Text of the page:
“We’re just beginning to explore that,” said Stewart-Schwan, a retired Presbyterian pastor and La Jolla High graduate who returned to La Jolla several years ago to be with her mother, Margie Stewart (a longtime club member and the first female to serve on the executive board of the La Jolla Town Council).

Today, the La Jolla Woman’s Club is probably best known for its architecture.

The building is a classic example of Irving Gill’s pioneering modern style, represented by simple geometrical shapes, multiple arches and columns, and a minimum of ornamentation and frills — a style often described as “shaved Spanish,” in reference to Southern California’s colonial Spanish architecture and missions. “We probably have an architect a week come through here,” said the club’s executive director, Sharlene Thompson.

“A couple of weeks ago I had a man who came from Switzerland (to tour the property) with another architect who met him here.”

However, maintaining an architectural marvel and national historic landmark is a constant struggle.

Woman’s Club members pose for posterity in this photo taken during the 1980s. Courtesy La Jolla Historical Society

Woman’s Club members pose for posterity in this photo taken during the 1980s. Courtesy La Jolla Historical Society

“It’s like feeding the beast,” House Director Pat McGill said. “As soon as one thing gets fixed, another thing breaks down.”

The property’s upkeep is largely funded by renting the facility for weddings and special events, Thompson said.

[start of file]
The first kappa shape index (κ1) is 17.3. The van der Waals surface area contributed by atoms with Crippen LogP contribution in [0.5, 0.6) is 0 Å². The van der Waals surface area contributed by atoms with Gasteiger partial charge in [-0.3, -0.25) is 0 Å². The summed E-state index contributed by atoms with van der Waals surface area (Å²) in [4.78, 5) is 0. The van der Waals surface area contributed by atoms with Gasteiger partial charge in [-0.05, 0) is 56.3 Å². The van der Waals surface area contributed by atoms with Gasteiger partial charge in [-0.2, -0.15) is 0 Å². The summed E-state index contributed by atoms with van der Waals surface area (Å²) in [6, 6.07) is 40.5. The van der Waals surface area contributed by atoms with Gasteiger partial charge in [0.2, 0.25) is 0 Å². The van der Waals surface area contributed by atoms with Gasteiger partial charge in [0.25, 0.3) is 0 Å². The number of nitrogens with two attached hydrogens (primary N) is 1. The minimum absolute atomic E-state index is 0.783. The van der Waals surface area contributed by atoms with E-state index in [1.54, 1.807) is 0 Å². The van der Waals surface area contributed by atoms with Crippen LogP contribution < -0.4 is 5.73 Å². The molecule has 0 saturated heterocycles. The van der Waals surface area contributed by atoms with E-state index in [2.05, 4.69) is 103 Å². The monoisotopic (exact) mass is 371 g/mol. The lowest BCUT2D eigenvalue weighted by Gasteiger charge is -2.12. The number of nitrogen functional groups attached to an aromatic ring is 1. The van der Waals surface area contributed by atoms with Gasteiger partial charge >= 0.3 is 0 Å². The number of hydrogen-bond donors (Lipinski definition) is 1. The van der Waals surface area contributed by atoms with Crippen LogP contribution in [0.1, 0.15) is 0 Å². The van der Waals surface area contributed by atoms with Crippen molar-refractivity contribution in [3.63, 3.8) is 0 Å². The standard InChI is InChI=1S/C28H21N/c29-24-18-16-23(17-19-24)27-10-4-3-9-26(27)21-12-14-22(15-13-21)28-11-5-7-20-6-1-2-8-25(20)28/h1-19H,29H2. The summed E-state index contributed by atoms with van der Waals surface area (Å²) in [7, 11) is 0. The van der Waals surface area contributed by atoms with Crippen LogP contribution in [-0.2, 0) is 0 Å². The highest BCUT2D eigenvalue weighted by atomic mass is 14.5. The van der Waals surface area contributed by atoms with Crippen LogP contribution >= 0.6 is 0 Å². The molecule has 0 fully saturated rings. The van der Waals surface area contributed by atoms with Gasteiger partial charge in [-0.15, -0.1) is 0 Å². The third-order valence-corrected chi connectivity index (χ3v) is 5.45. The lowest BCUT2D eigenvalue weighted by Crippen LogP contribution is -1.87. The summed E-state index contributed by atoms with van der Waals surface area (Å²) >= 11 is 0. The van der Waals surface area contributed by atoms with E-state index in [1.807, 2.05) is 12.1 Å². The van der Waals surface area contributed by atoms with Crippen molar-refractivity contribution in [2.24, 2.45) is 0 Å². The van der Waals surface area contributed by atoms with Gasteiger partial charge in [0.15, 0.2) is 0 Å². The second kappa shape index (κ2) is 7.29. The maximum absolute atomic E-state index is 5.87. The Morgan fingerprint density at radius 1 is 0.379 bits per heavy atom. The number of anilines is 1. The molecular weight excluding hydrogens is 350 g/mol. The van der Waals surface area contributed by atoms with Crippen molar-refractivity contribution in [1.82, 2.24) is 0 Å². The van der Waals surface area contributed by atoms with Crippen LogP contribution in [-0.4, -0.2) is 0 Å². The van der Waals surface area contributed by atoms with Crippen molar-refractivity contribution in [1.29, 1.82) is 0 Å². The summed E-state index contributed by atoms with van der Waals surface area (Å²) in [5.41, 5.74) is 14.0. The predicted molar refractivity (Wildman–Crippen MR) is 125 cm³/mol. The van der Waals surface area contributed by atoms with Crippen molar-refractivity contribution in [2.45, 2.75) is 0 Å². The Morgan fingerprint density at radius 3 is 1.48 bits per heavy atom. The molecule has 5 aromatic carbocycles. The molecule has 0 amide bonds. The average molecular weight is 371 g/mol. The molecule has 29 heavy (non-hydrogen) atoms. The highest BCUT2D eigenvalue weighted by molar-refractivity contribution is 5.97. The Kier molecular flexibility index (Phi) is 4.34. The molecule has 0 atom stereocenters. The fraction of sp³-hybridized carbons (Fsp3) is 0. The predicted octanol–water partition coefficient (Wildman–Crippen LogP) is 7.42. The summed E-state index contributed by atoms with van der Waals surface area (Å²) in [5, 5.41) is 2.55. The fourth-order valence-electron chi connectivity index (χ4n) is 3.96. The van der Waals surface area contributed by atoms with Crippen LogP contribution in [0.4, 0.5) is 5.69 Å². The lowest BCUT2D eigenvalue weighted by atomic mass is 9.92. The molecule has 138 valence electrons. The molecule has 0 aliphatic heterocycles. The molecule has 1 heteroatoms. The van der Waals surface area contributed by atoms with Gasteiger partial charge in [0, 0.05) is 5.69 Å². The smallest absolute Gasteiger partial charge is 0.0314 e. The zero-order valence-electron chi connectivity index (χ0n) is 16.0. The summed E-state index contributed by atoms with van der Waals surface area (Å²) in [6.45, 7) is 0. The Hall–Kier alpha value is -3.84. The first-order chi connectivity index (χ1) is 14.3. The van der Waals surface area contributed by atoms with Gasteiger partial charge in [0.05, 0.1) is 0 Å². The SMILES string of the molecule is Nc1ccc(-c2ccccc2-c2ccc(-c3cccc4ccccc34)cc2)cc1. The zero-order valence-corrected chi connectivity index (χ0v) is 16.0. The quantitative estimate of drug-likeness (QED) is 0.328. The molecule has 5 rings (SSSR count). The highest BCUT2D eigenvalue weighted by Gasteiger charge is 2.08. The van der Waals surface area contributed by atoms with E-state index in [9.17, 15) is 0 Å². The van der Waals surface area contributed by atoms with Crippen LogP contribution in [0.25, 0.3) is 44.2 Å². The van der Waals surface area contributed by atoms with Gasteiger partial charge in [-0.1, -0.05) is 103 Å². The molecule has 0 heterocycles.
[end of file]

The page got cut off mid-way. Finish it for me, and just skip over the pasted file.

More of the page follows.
“The American Chemical Society’s first woman president came here for a lecture and a reception,” she said. “The following year they elected a new woman president, and they came out from Washington, D.C. both times.”

Last year the Association for Women in Science held its gala at the Woman’s Club.

However, McGill noted, with the downturn in the economy wedding parties aren’t spending as much money as they once did, reducing funding for facilities upkeep.

La Jolla Woman’s Club co-president rev. Kathy Stewart-Schwan and her mother, longtime member Margie Schwan, during a trip to Italy in 2004.

La Jolla Woman’s Club co-president rev. Kathy Stewart-Schwan and her mother, longtime member Margie Schwan, during a trip to Italy in 2004.

Non-profit status
To help protect the building, the Woman’s Club has applied for nonprofit status, which would allow the public to make tax-exempt donations to its maintenance and upkeep. Each year the club also applies for a grant from the Ellen Browning Scripps Foundation. Previous grants have been used to replace the air conditioning system, refinish the maple dance floor and antique, wooden front doors, and repaint the ceiling in the ballroom.

Prior to its centennial, the club hopes to replace existing carpet with porcelain tile, which is less expensive to maintain, and possibly upgrade its audio-visual system.

“We need to look (toward) the future of this property for the next 100 years, especially now that it’s become so famous in architectural circles,” Thompson said.

“We’re very conscious of building an endowment to protect the property. We feel it’s a treasure that really belongs to the community.”

Photo of a pageant put on by the Woman's Club in 1922. Photo Courtesy La Jolla Historical Society